Friday, 29 February 2008

Can you tell the difference

Do you remember I did a post on unusual houses around the world?
Can you tell from these photos which are genuine houses and which have been digitally manipulated?
1
2 3 4 5 6 7 8 9 10 11

Thursday, 28 February 2008

Bright ideas!

Some of humankind’s most creative brains have kept themselves busy creating answers for needs that didn’t exist and solutions that are more cumbersome than the problems they promised to tackle. Here are a few of the inventions that didnt make it.

1. Device for waking persons from sleep Patent no 256265, issued 1882
Sometimes, an alarm clock just isn’t quite enough for rousing heavy sleepers to face the day. So why not hang an array of weights on a frame above the snoozer’s head and, with the help of clockwork machinery, drop them upon their head until they wake? “When they fall it will strike a light blow, sufficient to awaken the sleeper, but not heavy enough to cause pain,” assures the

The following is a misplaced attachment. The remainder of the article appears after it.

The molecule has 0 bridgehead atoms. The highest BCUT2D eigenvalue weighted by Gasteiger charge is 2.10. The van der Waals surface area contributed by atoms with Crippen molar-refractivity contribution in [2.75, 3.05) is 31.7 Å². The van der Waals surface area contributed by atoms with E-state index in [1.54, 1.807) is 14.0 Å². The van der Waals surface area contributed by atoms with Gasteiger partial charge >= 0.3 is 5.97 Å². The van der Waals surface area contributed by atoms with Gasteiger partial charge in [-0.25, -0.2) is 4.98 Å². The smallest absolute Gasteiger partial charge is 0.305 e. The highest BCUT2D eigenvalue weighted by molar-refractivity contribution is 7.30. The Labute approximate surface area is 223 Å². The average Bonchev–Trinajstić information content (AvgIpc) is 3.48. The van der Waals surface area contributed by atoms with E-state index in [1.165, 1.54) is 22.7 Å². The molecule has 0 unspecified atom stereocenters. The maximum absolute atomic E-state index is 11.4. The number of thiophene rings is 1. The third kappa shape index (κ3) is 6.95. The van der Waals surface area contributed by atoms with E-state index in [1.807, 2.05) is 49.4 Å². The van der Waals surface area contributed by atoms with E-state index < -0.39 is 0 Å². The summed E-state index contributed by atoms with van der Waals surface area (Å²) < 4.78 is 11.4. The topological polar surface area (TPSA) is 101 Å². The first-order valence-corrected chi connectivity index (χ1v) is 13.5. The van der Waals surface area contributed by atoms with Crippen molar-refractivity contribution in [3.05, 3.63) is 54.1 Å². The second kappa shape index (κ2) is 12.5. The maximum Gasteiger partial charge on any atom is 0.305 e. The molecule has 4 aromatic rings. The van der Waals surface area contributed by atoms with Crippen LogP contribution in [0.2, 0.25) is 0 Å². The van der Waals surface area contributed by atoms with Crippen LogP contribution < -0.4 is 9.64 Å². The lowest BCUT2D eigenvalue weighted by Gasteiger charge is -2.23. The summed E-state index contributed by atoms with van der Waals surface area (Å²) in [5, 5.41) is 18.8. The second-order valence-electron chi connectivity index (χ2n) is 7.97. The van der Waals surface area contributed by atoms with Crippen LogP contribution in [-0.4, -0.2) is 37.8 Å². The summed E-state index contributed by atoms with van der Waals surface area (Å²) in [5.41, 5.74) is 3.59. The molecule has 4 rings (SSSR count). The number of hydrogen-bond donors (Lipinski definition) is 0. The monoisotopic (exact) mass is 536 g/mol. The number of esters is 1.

2. Cat duster

3. Water-filled brassiere Patent no US4734078, issued 1988
Wonder bra meets Waterworld. The American Inventor, James Moreau, explains it best (if it can be explained): “A brassiere which surrounds the breasts with water, so that a buoyant force provides improved and independent support for each breast. A transparent version is suggested for those who wish to make a fashion statement.”

4. Sleeve nose wiper 5. Sound-muffler for covering the mouthPatent no 4834212, issued 1989
It’s the invention that really makes you want to scream – but no one will hear you. Moira and Frank Figone a couple from Belmont, California, created this face-tube device to enable purchasers to “Yell or scream without disturbing others, allowing them to vent built-up anger and frustration.” In this fiendishly basic design, the interior of the flat-bottomed muffler tube is coated with sound-absorbing foam. But here’s the clever bit: a microphone can be included to pick up a some sound and activate a light display or meter, “giving the user immediate visual feedback as to the intensity of sound produced

6. Speaks for its self.

7. Alarm-equipped forkUS patent 5,421,089, issued 1995
Are you a manic masticator or a super fast food shoveller? The cutlery creators Nicole Dubus and Springfield Susan have come up with the just answer for you: a fork with a built in timer and alarm. The timer’s circuitry is connected to the handle of the fork and buzzes or lights up after a preset time, ensuring that eaters leave sufficient space between forkfuls for chewing 32 healthy times before swallowing. A must for business lunches and candlelit dinners.